Don´t know where to start, it has been about three days since when we departed from Ak´Tenamit to our midcourse and now we are at Qachuu Aloom at the department of Bajo Verapaz. I´ll do my best to explain my time in
In our short time in Ak´Tenamit of five nights and four days (of which is technically less as we spent a day nearby in Livingston), I will say that it has been the place I was most inspired by due to the connections I was able to make with the people and this land. I´ll start talking about my time with a teacher of Ak´Tenamit.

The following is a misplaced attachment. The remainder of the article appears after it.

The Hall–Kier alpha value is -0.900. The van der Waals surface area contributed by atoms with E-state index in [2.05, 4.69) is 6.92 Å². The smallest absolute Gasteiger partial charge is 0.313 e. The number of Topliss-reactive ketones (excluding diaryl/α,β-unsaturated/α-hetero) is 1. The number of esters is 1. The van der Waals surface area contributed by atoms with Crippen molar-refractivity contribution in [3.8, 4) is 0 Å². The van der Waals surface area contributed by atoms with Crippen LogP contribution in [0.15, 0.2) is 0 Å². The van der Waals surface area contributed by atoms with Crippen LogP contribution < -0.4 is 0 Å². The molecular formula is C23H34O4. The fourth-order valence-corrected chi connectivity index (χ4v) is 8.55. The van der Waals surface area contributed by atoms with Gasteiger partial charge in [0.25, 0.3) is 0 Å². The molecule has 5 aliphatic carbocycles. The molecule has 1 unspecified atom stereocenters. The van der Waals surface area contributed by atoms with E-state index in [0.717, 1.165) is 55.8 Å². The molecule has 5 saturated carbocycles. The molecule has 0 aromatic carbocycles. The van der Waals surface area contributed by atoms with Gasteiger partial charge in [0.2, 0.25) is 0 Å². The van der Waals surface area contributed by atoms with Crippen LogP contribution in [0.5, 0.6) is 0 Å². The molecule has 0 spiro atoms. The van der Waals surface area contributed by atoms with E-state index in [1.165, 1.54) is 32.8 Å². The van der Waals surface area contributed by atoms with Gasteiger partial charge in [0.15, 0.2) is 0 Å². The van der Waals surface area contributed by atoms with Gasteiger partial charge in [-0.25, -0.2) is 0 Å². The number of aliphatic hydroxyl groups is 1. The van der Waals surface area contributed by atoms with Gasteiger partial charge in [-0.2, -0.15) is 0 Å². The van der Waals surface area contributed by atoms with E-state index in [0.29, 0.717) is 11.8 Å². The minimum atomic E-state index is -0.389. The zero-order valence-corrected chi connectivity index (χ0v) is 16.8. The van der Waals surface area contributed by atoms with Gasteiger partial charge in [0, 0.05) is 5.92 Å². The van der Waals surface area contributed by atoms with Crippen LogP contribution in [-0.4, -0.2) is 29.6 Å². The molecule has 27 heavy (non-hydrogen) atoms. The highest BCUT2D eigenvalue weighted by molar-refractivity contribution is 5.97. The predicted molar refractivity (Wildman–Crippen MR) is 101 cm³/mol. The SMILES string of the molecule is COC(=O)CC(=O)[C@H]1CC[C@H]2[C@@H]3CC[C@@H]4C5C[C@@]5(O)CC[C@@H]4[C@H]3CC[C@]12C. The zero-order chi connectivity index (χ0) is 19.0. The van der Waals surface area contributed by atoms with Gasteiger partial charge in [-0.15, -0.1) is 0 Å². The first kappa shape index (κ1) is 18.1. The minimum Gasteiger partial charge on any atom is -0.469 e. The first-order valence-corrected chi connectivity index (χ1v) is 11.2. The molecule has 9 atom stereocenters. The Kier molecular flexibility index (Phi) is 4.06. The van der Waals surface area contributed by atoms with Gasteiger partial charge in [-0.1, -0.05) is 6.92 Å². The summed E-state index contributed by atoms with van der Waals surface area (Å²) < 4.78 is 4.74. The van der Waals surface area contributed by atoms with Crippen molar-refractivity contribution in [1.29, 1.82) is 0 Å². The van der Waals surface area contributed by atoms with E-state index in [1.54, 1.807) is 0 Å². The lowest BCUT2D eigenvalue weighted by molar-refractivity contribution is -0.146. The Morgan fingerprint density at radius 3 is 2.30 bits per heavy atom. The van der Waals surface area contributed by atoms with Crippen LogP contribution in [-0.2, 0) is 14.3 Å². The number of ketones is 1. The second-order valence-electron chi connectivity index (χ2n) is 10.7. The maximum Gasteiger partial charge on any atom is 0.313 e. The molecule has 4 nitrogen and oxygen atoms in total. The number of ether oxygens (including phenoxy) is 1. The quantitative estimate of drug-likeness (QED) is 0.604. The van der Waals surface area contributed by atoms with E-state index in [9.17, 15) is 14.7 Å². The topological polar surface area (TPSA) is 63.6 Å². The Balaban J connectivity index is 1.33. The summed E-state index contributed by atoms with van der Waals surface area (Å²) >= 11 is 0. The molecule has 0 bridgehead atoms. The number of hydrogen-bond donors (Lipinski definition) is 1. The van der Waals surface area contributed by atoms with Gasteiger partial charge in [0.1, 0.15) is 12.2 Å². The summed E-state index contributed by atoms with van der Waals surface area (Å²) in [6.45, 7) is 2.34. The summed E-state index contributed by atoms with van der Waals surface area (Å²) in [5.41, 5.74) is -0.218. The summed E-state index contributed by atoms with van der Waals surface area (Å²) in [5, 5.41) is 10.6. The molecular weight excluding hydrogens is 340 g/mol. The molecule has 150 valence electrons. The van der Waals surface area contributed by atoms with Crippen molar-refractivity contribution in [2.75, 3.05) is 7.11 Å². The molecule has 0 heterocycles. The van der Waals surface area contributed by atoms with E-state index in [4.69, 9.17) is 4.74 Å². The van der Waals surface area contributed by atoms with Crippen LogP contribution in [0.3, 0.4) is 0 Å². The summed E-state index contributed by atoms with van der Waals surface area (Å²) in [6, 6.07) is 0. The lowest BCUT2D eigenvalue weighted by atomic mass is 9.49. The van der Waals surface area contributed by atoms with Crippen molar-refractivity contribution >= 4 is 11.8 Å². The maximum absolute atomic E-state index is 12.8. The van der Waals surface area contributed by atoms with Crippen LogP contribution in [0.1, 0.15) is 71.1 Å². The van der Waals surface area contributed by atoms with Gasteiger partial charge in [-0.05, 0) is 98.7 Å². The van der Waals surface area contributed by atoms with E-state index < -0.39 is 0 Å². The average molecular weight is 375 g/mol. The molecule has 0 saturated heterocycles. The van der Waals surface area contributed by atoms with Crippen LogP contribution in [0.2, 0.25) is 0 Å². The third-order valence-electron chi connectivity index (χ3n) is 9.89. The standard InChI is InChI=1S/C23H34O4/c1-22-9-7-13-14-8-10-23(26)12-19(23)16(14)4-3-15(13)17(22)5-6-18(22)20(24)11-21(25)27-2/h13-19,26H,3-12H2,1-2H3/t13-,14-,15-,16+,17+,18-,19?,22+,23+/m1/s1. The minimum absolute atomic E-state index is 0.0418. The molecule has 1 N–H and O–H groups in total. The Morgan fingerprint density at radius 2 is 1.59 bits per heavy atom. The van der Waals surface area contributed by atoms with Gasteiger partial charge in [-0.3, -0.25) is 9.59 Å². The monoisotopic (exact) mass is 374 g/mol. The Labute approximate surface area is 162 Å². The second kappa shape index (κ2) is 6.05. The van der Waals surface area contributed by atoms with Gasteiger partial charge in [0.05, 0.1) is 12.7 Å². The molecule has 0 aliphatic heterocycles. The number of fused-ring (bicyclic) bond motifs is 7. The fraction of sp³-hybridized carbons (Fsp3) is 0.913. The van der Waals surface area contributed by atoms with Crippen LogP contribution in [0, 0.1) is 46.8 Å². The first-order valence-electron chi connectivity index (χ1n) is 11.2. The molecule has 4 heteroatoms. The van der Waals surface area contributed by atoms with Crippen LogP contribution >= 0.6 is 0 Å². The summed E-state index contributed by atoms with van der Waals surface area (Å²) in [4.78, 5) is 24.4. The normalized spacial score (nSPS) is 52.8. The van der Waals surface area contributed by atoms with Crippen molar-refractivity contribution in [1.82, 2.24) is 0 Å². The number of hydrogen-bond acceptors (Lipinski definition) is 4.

Her name is Yokasta Soberania. She, with all the students and adults of Ak´Tenamit, is there because she has dreams and aspirations to accomplish. She is a lady that put it upon herself to learn about agriculture so she can elevate herself and help others in their community; and of course, her story with all the other students that I talked to is more than just hard work in the face of suffering, but also about resistance, not waiting for someone to come into your life to save you but rather take it upon yourself to educate yourself and your community. Ak’tenamit is a school located in the very humid tropical forest in Rio Dulce national park that attracts students from all over Guatemala, mainly of which are of Mayan indigonous groups, to learn and get certified in either sustainable agriculture or sustainable tourism. With this, Yokasta is a teacher in sustainable agriculture and we did what she normally does in her classes, theoretical agriculture (explanation of key concepts such as hydroponics,aquaponics, gallinisa, compost, and much more) and then we put it into practice.